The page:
When Mario Balotelli stepped up to take a penalty in the 94th minute on Tuesday night with his AC Milan side 1-0 down at Ajax, nobody could have possibly deduced from his confident demeanour that he had missed from the spot for the first time in his professional career only three days earlier. Sure enough, the Italian paused in his run-up to see Jasper Cillessen shift his weight ever so slightly to his left, before dispatching the spot kick in the other direction.
The attempt Balotelli saw saved by Napoli's Pepe Reina at the weekend was by no means a poor penalty. It was brilliantly saved, put to his favoured side -- to the right of the keeper -- and further towards the corner than previous attempts he has scored. As can be seen from the below graphic, few of Balotelli's penalties are placed right in the corner, but are instead based on being able to outfox his opponent.
Contrary to popular opinion, "Balo" isn't the most successful penalty taker around. Since the start of the 2010-11 season, he has scored 12 spot kicks, a tally bettered by no fewer than nine players in the top five European leagues. He has done so from just 13 attempts, but his 92.3 percent conversion rate from the spot is far from the best as well.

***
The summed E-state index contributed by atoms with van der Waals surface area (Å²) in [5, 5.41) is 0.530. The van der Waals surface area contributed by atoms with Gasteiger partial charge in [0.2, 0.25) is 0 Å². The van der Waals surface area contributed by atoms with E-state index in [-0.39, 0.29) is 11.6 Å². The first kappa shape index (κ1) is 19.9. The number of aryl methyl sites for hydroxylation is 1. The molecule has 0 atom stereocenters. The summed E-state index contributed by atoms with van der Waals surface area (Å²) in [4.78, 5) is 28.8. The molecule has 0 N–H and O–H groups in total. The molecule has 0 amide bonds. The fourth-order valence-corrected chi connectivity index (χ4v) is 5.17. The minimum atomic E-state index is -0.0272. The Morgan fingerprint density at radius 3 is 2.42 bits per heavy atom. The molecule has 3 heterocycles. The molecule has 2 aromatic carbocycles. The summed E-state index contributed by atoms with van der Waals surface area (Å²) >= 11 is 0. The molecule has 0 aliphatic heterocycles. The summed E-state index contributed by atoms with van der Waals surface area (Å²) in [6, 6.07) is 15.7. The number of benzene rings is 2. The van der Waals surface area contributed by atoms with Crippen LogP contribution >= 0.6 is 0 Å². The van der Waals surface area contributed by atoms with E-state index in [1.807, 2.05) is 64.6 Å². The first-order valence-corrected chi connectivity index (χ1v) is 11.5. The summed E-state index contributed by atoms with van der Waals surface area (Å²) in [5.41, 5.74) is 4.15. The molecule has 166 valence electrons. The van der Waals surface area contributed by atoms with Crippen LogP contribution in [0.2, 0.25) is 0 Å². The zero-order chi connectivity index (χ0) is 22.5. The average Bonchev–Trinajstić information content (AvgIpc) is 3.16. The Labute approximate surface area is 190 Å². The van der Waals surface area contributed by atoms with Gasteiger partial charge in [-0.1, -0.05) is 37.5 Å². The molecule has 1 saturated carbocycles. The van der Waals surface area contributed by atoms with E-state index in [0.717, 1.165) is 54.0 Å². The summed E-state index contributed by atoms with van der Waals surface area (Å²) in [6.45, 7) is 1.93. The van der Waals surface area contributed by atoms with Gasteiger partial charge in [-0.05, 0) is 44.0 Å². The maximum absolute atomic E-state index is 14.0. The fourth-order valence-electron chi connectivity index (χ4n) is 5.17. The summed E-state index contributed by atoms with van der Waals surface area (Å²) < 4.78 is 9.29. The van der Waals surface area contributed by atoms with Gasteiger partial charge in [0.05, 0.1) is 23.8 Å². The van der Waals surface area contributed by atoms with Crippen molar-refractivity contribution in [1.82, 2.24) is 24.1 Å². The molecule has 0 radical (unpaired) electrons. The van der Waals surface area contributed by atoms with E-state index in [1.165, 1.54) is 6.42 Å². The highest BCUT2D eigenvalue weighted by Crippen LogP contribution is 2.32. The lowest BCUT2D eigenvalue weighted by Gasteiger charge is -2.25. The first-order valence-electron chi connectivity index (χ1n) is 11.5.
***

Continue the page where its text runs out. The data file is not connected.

Penalty-taking is an art and a skill, one that very few footballers manage to perfect. There are many ways to take a spot kick and many variants of either the power or the precision approach. Further, the more practice one has in matches, the more chance there is of goalkeepers being able to detect trends and tendencies in a player's attempts from the spot. Below we take a look at some of the best exponents of the art of taking a penalty and analyse their success, failure and preferred style.
Cristiano Ronaldo has an exemplary goal-scoring record of 210 in 206 games for Real Madrid, and it is hard to find much wrong with that, although the fact that 28 of his goals in La Liga have come from the spot points to a slightly misleading side to such a statistic. However, the fact that he has done so from 30 attempts (93.3 percent conversion) deserves praise.